Blog posts from December, 2011

Continuous Improvement Part 5: Methods and Tools for Healthcare in Northeast Ohio

December 12, 2011 by MAGNET Ohio

For a continuous improvement project to be effective and sustainable, it requires a systems approach involving the entire organization. Management should guide the organization in four fundamental areas to ensure success: Purpose: Maximizing customer value; Process: Continually improving speed and defects for factory and office; People: Involving people in improving the process, providing knowledge, and tools;  and Sustainable Culture: Encouraging change, communicating success, and results.   Here’s an example of how this systems approach to continuous improvement can yield great results, even in industries seemingly unrelated to manufacturing: During the past several years, MAGNET has worked with healthcare institutions in Northeast Ohio to refine best practice techniques for implementing Lean and other continuous improvement tools in the healthcare environment. The Lean approach’s effectiveness has long been proved in many other industries, including manufacturing, services, business/office processes, and information technology. For example, in 2009 and 2010, MAGNET partnered with the Humility of Mary Health Partners (HMHP) in Youngstown, Ohio, to pilot a Lean continuous improvement project for HHMP’s three facilities that employ more than 5,000 workers. As a result, in 2010 alone, HMHP realized $1.7 million in savings from reduced overtime. The HMHP project clearly demonstrated that a Lean and continuous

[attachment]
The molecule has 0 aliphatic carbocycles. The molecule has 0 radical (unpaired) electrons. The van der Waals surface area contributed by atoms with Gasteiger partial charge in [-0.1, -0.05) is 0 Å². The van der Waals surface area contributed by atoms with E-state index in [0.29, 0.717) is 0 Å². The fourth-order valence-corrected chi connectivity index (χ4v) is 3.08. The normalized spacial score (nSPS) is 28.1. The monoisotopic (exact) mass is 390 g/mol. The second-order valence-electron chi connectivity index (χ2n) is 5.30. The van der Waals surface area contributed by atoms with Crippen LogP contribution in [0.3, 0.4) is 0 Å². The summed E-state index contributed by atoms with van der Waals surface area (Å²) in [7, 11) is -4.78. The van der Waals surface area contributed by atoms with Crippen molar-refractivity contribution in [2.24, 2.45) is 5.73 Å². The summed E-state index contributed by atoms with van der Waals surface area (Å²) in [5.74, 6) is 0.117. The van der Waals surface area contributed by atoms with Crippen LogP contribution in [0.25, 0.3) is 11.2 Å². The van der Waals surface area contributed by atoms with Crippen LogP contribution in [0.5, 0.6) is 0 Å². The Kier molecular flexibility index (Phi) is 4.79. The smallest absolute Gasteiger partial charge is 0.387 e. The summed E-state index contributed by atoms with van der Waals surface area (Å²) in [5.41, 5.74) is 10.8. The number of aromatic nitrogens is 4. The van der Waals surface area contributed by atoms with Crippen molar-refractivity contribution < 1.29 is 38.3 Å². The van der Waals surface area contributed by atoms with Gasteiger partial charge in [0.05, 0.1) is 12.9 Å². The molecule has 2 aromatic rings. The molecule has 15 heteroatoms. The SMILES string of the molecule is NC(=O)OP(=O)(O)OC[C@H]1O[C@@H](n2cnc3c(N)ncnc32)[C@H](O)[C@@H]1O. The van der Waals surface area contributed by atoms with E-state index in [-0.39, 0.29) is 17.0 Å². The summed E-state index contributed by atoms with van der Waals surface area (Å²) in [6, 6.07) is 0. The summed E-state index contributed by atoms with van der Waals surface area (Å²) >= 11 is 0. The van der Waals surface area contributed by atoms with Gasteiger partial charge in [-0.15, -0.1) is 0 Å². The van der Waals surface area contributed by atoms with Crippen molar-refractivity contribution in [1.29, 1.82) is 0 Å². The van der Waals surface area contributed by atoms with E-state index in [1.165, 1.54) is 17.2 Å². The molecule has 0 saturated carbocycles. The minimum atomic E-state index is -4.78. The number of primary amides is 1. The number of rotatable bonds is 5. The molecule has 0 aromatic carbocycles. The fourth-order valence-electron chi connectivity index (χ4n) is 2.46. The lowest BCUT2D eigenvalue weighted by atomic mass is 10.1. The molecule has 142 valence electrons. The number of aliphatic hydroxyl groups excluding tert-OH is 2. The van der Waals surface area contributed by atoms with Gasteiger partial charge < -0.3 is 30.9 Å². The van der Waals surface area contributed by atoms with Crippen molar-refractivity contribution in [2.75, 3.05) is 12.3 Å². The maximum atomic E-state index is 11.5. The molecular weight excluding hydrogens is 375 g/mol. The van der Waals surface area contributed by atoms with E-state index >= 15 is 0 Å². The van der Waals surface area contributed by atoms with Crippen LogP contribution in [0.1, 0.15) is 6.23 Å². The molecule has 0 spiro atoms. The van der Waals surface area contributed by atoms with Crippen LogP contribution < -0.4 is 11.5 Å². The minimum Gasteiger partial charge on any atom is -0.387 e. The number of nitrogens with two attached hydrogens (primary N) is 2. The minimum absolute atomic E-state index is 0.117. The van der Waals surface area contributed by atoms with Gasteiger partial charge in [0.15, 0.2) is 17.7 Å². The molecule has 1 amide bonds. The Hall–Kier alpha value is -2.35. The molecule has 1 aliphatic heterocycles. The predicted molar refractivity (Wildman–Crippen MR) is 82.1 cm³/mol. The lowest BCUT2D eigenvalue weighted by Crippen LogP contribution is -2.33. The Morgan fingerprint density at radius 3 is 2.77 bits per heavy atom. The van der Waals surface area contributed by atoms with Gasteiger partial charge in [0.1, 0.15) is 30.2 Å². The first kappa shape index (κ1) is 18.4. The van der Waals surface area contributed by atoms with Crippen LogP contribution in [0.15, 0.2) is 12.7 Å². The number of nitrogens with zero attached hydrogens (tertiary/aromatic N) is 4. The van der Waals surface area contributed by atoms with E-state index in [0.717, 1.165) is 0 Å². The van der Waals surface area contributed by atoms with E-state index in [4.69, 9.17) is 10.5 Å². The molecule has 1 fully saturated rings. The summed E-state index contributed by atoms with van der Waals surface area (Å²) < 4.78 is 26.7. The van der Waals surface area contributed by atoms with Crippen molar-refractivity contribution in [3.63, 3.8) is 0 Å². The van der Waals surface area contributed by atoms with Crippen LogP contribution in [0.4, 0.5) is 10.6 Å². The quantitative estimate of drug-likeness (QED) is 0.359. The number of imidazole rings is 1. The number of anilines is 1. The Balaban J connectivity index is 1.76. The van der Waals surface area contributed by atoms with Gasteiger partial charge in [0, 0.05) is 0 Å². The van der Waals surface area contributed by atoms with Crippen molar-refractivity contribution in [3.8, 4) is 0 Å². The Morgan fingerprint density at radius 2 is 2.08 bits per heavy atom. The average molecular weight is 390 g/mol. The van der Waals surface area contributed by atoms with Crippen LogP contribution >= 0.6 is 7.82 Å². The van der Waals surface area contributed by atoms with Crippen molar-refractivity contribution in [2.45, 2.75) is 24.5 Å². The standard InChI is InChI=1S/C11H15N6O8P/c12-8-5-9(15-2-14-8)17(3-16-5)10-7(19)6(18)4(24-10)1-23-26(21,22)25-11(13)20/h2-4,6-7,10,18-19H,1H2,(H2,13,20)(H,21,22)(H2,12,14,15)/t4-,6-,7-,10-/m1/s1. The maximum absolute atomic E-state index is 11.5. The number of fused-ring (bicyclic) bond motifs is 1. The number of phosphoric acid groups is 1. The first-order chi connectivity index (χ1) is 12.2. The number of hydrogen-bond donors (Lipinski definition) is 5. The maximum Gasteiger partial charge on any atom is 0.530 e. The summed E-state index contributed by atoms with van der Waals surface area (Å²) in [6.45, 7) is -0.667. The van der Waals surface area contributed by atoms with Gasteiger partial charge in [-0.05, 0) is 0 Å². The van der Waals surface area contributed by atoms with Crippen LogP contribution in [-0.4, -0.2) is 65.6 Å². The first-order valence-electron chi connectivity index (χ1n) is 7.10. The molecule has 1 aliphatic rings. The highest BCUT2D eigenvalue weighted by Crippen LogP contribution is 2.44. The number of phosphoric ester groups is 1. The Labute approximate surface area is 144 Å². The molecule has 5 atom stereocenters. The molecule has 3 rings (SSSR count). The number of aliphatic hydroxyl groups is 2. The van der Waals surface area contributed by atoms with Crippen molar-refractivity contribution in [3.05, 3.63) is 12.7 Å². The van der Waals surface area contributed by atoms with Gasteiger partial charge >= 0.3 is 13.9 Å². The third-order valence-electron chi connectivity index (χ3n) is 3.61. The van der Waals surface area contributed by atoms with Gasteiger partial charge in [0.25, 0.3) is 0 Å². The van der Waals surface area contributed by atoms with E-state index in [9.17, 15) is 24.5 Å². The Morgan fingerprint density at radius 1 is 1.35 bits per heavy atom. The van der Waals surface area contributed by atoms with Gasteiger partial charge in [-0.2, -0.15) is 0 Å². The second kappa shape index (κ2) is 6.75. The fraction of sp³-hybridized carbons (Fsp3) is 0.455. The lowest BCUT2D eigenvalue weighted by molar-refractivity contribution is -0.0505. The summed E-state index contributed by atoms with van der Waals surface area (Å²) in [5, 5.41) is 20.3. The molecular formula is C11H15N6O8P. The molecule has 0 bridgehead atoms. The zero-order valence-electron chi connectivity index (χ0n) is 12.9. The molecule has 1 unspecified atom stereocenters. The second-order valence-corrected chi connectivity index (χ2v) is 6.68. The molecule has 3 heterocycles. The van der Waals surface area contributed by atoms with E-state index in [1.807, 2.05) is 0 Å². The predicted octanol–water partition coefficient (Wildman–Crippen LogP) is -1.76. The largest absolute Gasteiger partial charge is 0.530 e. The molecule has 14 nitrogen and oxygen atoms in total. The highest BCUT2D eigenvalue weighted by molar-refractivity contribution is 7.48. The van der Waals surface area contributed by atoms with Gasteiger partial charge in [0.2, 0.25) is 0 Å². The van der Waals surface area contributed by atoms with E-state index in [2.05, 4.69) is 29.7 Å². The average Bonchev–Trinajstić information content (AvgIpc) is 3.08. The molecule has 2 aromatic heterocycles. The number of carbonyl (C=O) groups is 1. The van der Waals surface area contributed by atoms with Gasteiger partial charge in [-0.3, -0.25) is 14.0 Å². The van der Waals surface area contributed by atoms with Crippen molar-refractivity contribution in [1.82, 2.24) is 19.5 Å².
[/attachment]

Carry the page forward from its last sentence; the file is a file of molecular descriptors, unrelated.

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Lead by Example!

December 01, 2011 by MAGNET Ohio

As a growth strategy, innovation is not a buzzword that will pass with time. Successful companies have systems for harvesting and vetting ideas that can lead to growth and competitive advantage. Such systems produce a steady flow of ideas that result in innovative products, processes, or services. Everything from new products to talent recruitment requires a culture of innovation that permeates every aspect of the firm. Innovation is what differentiates winners from those struggling to keep their heads above water. High quality and lean operations are not a competitive advantage. They are sine qua non business fundamentals that must be maintained just to stay in the game. Managing the fundamentals won’t move you to the head of the class. Smart manufacturers know this. So, how does a company establish an innovative culture? Start by implementing a system for gathering ideas from all corners of the organization and from other organizations.Set goals and establish a process to measure what happens from idea generation to idea implementation. If you can’t figure it out, get help! Invest in capital and talent that will position your organization to accelerate innovations. It’s time for bold and deliberate steps that lead to double-digit growth.  That is,

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